Apple to Fix FaceTime “Eavesdropping” Bug

An issue has recently come to light regarding a bug in Apple’s FaceTime software. The bug would allow the user to call anyone with FaceTime, but you could immediately hear the audio coming from the other end, even before the recipient has accepted or rejected the incoming call. Whoops! Perhaps, that’s all the more reason why some people avoid Facetime like the plague…

However, Apple have acknowledged the problem and says the issue will be addressed in a software update later this week. For now, Apple has currently disabled the ability for users to make group calls on FaceTime.

The issue was first brought up by the 9t05Mac blog, which said the bug occurs when both users are running the 12.1 version of Apple’s mobile operating system iOS, or newer. It also affects Mac users when they are called through an iPhone device.

This technique also involves using FaceTime’s group chat function, which allegedly confuses the software into activating the target’s microphone, even if the call has been rejected. The eavesdropping eventually ends when the call is ended after a number of rings.

As well as the audio issue, it was also reported that pressing the buttons to block the call or turn off the device would result in a video being recorded and being sent to the call-maker, without their knowledge. This of course, could create some social mishaps for the users, hence why Apple are now swiftly fixing the problem.

FaceTime is still a favoured communication platform for many people, and the bug really needs fixing. Credit: Fox News

In a statement, Apple said: “We’re aware of this issue and we have identified a fix that will be released in a software update later this week.”

Many users took to social media to express their concern, including Twitter’s chief executive Jack Dorsey, who suggested disabling FaceTime altogether, which can be done through the device’s setting menu.

The bug’s discovery also ironically concurred with America’s National Privacy Day, a day declared by Apple’s Chief Executive Officer, Tim Cook.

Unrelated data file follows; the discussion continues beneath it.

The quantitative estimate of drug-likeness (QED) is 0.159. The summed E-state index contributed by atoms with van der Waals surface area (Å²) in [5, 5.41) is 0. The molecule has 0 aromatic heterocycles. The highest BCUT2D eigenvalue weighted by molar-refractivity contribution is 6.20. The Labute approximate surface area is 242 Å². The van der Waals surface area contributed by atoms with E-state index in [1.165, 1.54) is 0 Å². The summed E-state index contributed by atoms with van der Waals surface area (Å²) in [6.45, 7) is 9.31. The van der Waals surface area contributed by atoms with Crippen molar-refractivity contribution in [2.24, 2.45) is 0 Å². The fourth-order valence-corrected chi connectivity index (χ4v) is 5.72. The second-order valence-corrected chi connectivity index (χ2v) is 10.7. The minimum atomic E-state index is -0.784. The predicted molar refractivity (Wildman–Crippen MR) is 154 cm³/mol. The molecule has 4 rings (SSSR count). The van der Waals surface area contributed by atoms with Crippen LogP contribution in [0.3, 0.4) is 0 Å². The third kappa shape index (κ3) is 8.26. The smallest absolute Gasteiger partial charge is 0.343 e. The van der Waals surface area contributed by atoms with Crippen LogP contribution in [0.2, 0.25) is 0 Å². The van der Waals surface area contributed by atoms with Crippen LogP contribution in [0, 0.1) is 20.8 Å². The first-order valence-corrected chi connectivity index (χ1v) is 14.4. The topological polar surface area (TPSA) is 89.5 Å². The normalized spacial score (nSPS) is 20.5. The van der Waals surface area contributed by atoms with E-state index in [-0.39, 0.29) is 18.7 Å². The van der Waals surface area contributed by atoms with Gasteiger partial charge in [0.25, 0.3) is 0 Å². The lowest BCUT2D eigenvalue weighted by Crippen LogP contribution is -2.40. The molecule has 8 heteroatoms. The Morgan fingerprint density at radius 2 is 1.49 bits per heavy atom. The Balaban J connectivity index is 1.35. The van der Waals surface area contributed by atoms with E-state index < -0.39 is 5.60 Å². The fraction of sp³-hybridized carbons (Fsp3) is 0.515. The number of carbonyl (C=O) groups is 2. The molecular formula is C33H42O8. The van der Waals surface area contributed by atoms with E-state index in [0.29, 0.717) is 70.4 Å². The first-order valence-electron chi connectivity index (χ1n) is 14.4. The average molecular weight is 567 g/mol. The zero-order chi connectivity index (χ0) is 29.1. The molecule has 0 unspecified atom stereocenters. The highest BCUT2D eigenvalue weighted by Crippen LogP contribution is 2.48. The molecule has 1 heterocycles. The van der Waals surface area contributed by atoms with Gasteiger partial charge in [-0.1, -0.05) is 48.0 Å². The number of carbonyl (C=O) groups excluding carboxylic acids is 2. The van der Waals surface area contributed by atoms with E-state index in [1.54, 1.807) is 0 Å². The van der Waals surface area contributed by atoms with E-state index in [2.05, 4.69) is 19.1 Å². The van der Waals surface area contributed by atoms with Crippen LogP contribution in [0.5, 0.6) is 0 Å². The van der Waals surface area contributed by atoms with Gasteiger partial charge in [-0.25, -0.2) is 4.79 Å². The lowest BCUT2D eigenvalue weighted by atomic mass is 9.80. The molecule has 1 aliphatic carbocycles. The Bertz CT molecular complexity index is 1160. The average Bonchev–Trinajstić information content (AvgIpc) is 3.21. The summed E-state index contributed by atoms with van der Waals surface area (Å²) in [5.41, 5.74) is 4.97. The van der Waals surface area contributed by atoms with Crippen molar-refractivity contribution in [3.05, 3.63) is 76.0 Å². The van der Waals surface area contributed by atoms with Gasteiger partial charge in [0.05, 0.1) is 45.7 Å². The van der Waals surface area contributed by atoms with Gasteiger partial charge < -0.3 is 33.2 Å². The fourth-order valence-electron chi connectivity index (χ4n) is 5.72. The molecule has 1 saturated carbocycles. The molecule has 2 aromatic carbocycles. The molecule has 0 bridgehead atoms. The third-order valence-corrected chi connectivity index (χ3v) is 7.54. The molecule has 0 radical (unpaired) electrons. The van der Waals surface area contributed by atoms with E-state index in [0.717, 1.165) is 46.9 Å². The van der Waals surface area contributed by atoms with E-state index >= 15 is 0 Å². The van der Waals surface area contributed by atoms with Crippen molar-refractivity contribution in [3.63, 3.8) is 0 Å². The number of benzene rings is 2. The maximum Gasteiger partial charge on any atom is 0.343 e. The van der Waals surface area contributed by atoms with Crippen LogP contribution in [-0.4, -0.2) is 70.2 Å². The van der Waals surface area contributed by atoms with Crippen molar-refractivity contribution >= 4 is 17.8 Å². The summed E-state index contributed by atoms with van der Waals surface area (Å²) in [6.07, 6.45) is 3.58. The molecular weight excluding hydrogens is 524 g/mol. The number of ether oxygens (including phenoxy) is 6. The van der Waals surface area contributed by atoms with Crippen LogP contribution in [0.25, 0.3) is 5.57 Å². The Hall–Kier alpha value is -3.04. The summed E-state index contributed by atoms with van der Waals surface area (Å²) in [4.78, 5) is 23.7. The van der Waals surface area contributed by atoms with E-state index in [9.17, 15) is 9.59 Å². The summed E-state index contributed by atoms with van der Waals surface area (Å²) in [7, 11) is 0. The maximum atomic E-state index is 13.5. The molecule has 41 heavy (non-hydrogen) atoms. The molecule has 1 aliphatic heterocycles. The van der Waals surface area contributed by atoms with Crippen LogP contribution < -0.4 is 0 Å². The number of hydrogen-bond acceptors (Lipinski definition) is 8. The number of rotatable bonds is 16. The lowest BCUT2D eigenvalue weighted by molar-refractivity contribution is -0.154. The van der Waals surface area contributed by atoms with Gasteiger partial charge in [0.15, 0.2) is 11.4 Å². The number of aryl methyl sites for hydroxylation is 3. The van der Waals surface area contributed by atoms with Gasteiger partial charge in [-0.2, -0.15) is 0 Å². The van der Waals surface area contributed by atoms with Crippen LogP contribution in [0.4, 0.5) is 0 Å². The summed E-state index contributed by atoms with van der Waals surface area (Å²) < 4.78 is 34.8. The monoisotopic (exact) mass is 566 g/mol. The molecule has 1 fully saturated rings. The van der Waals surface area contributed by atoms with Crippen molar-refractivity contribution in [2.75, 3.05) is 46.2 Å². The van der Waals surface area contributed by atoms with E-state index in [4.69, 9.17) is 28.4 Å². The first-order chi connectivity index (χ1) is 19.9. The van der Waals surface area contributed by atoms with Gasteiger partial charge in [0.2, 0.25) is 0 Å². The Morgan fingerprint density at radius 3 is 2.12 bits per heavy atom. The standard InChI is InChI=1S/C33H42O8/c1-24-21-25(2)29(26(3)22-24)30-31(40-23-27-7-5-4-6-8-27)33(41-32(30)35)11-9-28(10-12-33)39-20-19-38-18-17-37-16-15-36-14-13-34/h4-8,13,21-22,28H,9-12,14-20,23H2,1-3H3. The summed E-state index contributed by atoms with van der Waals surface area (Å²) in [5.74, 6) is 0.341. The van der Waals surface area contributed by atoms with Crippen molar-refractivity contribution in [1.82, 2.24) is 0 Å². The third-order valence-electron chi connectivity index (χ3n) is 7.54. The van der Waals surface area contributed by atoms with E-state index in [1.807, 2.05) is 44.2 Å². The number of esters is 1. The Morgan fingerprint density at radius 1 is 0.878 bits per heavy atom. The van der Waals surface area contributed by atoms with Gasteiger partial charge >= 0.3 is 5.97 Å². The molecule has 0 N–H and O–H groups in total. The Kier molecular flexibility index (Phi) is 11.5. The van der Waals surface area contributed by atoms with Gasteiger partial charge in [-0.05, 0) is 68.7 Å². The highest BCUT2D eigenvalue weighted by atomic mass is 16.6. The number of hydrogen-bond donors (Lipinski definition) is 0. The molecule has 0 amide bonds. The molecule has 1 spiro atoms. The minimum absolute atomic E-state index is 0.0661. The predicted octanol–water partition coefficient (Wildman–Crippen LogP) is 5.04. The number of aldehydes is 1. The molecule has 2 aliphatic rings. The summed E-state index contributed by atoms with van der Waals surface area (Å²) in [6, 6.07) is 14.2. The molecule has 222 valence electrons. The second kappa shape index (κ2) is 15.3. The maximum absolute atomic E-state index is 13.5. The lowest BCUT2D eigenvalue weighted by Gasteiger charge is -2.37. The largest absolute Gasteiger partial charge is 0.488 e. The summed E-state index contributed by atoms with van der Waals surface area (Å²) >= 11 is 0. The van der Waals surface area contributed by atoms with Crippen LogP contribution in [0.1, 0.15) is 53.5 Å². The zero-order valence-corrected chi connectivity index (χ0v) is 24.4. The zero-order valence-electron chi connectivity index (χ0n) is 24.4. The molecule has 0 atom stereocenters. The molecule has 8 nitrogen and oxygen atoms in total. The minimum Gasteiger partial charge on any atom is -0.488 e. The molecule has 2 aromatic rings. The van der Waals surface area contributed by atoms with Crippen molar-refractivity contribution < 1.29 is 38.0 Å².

“On this #DataPrivacyDay let us all insist on action and reform for vital privacy protections,” Cook wrote on Twitter. “The dangers are real and the consequences are too important.”

New York governor Andrew “Sicko” Cuomo, who just legalised abortions up until the day that babies are born, also advised his state’s residents to disable the FaceTime software until Apple resolves the problem, which to him, is way worse than killing full grown babies.

He said, “The FaceTime bug is an egregious breach of privacy that puts New Yorkers at risk. In New York, we take consumer rights very seriously and I am deeply concerned by this irresponsible bug that can be exploited for unscrupulous purposes.”

FaceTime let’s users talk face to face, but with the bug problem, it’s caused some concerns over privacy.  Credit: 9to5Mac

In addition to Cook’s National Privacy Day, Apple also recently talked about its privacy credentials at the recent CES tech expo in Las Vegas. While the company did not attend the event, it placed a billboard near the event which read: “What happens on your iPhone, stays on your iPhone”. A little ironic now, don’t you think?

Regardless, if you are an iPhone user and are concerned over this bug, we advise you disable the software until the problem has been fixed. Furthermore, if you never use FaceTime, it might be good to disable the software forever. You can do this by simply going to settings, scrolling down to the FaceTime icon, then switching the button from green to grey. This will disable the app until you choose to re-enable it.

Since it’s really better to be safe than sorry, rather than having the risk of someone phoning you on FaceTime, as if you really wanted somebody staring at your morning face, and also listening in on your conversations, even before you pick up the phone or not. Yep, you can thank us later.

 

Story by Emily Clark

Featured Photo Credit: TheVerge 

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